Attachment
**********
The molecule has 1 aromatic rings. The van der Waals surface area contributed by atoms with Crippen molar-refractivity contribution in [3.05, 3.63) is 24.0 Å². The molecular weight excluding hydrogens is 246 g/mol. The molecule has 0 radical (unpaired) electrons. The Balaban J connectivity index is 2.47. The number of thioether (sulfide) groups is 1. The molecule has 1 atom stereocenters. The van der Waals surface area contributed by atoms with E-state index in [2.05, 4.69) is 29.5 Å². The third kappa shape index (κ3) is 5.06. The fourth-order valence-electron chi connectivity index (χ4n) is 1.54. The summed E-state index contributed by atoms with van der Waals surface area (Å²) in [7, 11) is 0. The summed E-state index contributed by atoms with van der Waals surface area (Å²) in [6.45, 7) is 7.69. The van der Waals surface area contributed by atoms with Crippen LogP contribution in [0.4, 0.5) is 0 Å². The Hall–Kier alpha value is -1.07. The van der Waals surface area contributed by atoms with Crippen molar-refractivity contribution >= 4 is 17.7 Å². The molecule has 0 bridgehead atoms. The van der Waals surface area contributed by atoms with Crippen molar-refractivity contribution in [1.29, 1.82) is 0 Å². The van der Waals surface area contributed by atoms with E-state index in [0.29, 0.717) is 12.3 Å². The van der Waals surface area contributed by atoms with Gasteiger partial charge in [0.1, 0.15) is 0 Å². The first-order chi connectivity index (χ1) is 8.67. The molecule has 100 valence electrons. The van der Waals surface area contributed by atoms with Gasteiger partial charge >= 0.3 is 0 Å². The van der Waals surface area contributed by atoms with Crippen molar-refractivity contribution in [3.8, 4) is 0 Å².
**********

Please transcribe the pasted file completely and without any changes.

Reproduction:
The molecule has 1 aromatic rings. The van der Waals surface area contributed by atoms with Crippen molar-refractivity contribution in [3.05, 3.63) is 24.0 Å². The molecular weight excluding hydrogens is 246 g/mol. The molecule has 0 radical (unpaired) electrons. The Balaban J connectivity index is 2.47. The number of thioether (sulfide) groups is 1. The molecule has 1 atom stereocenters. The van der Waals surface area contributed by atoms with E-state index in [2.05, 4.69) is 29.5 Å². The third kappa shape index (κ3) is 5.06. The fourth-order valence-electron chi connectivity index (χ4n) is 1.54. The summed E-state index contributed by atoms with van der Waals surface area (Å²) in [7, 11) is 0. The summed E-state index contributed by atoms with van der Waals surface area (Å²) in [6.45, 7) is 7.69. The van der Waals surface area contributed by atoms with Crippen LogP contribution in [0.4, 0.5) is 0 Å². The Hall–Kier alpha value is -1.07. The van der Waals surface area contributed by atoms with Crippen molar-refractivity contribution >= 4 is 17.7 Å². The molecule has 0 bridgehead atoms. The van der Waals surface area contributed by atoms with Crippen molar-refractivity contribution in [1.29, 1.82) is 0 Å². The van der Waals surface area contributed by atoms with E-state index in [0.29, 0.717) is 12.3 Å². The van der Waals surface area contributed by atoms with Gasteiger partial charge in [0.1, 0.15) is 0 Å². The first-order chi connectivity index (χ1) is 8.67. The molecule has 100 valence electrons. The van der Waals surface area contributed by atoms with Gasteiger partial charge >= 0.3 is 0 Å². The van der Waals surface area contributed by atoms with Crippen molar-refractivity contribution in [3.8, 4) is 0 Å².